However, Mary was viewed as a real-life bride too, the bride of Joseph, as this painting “Marriage of the Virgin” affirms. Perhaps more than any other factor, it was the need for real-life spiritual models that molded Mary into a Bride.

Regardless of the reasons, in 370 Ambrose officially identified Mary as the Bride in The Song of Songs, linking her with Paul’s symbol of The Christian Church as Bride (A, B). The title “Bride of Christ” was soon extended to nuns and to each Christian’s soul (B). Thus, both Christ and Mary became Spiritual Lover.


The Bride of God in the Old Testament
Hosea, Jeremiah, Ezekiel, and Isaiah all describe Israel, The Chosen People,
as The Bride of Yahweh/Jehovah. These prophets paint God as Divine Husband,
at times angry and jealous, at times loving and joyous (B). The Israelites
were surrounded with images of a Divine Husband and Wife from the “heathen”
cultures around them. The Goddess “Asherah (sometimes
called Ashtoreth, Astarte, or Anat) and her Divine Consort, Baal, appear
multiple times throughout the Old Testament as the Israelite prophets seek
to eradicate their influence — not very successfully, judging from their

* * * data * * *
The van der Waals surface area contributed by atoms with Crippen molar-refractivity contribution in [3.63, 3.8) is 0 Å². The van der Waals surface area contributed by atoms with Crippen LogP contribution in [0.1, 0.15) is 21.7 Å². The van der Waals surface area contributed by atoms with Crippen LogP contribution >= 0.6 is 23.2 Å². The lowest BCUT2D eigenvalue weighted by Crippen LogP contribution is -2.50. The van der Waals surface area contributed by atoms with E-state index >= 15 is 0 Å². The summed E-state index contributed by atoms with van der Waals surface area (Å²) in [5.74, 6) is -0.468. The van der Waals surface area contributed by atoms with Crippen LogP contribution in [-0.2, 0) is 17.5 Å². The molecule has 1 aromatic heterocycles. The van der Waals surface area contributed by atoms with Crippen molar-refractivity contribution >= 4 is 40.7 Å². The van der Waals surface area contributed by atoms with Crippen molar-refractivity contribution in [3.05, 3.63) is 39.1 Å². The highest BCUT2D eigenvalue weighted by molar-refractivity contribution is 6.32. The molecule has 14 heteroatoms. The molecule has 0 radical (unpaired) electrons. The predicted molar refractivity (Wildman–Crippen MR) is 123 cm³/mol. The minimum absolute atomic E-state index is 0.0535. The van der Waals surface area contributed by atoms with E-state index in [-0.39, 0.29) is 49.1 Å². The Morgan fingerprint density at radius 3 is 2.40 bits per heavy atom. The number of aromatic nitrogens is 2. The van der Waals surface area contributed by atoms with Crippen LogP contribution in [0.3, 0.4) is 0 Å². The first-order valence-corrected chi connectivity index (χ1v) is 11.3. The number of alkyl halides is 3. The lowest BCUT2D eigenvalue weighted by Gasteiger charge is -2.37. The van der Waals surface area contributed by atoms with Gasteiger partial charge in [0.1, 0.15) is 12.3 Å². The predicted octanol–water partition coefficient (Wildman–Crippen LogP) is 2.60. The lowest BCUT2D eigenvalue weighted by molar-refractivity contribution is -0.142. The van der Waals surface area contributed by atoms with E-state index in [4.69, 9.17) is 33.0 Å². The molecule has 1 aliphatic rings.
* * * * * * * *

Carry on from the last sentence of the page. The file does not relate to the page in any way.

own accounts.



Asherah
from Sacred Source

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Strong archeological evidence suggests
that the Israelites incorporated Asherah into Judaism, worshiping
her as Wife of Yahweh (B, C, D *). In fact, the Biblical record
shows that Solomon encouraged worship of Asherah in the Jerusalem
temple:

The king defiled the high places
. . . which Solomon, king of Israel, had built in honor of Astarte
. . .
Then the king commanded the high priest . . . to remove from
the temple of the Lord all the objects that had been made for
Baal, Asherah, and the whole host of heaven . . . . From the
temple of the Lord he also removed the sacred pole [a symbol
of Asherah] . . . . and tore down the apartments . . . which
were in the temple of the Lord and in which the women wove garments
for the Asherah.

II Kings 23:13; 4-7


The Sacred Marriage & Ancient Goddesses
Heiros Gamos, the Sacred Marriage, was an ancient ceremony in which
a king must wed The Goddess symbolically through a priestess. Thus the King
gained power to rule the land, and the fertility of the land was ensured.

Through participating in the ritual, the king agreed to sacrifice his life for his people. Sometimes the king’s life was called for, and he was ritually sacrificed.